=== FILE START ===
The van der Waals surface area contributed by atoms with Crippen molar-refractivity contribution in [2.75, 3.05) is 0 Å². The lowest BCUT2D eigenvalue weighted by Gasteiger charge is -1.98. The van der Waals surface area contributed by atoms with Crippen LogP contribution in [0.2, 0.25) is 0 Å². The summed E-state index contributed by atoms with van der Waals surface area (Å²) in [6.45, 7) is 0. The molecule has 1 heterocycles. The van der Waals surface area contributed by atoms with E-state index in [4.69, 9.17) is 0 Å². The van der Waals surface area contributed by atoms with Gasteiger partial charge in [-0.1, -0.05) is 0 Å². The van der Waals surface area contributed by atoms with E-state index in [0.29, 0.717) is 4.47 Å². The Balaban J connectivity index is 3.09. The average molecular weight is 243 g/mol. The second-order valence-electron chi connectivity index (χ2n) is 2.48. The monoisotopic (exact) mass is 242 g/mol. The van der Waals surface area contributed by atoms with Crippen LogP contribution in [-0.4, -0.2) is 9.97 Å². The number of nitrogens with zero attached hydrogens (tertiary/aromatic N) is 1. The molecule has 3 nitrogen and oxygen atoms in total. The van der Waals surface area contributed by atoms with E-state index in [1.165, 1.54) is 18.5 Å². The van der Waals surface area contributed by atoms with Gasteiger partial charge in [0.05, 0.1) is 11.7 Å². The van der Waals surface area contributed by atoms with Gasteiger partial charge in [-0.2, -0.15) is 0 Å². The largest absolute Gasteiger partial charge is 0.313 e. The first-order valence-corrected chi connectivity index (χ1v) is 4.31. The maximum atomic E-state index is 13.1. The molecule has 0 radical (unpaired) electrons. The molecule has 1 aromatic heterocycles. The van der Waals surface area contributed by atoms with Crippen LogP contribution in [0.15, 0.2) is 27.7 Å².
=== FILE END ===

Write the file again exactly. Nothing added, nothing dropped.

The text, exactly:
The van der Waals surface area contributed by atoms with Crippen molar-refractivity contribution in [2.75, 3.05) is 0 Å². The lowest BCUT2D eigenvalue weighted by Gasteiger charge is -1.98. The van der Waals surface area contributed by atoms with Crippen LogP contribution in [0.2, 0.25) is 0 Å². The summed E-state index contributed by atoms with van der Waals surface area (Å²) in [6.45, 7) is 0. The molecule has 1 heterocycles. The van der Waals surface area contributed by atoms with E-state index in [4.69, 9.17) is 0 Å². The van der Waals surface area contributed by atoms with Gasteiger partial charge in [-0.1, -0.05) is 0 Å². The van der Waals surface area contributed by atoms with E-state index in [0.29, 0.717) is 4.47 Å². The Balaban J connectivity index is 3.09. The average molecular weight is 243 g/mol. The second-order valence-electron chi connectivity index (χ2n) is 2.48. The monoisotopic (exact) mass is 242 g/mol. The van der Waals surface area contributed by atoms with Crippen LogP contribution in [-0.4, -0.2) is 9.97 Å². The number of nitrogens with zero attached hydrogens (tertiary/aromatic N) is 1. The molecule has 3 nitrogen and oxygen atoms in total. The van der Waals surface area contributed by atoms with E-state index in [1.165, 1.54) is 18.5 Å². The van der Waals surface area contributed by atoms with Gasteiger partial charge in [0.05, 0.1) is 11.7 Å². The van der Waals surface area contributed by atoms with Gasteiger partial charge in [-0.2, -0.15) is 0 Å². The largest absolute Gasteiger partial charge is 0.313 e. The first-order valence-corrected chi connectivity index (χ1v) is 4.31. The maximum atomic E-state index is 13.1. The molecule has 0 radical (unpaired) electrons. The molecule has 1 aromatic heterocycles. The van der Waals surface area contributed by atoms with Crippen LogP contribution in [0.15, 0.2) is 27.7 Å².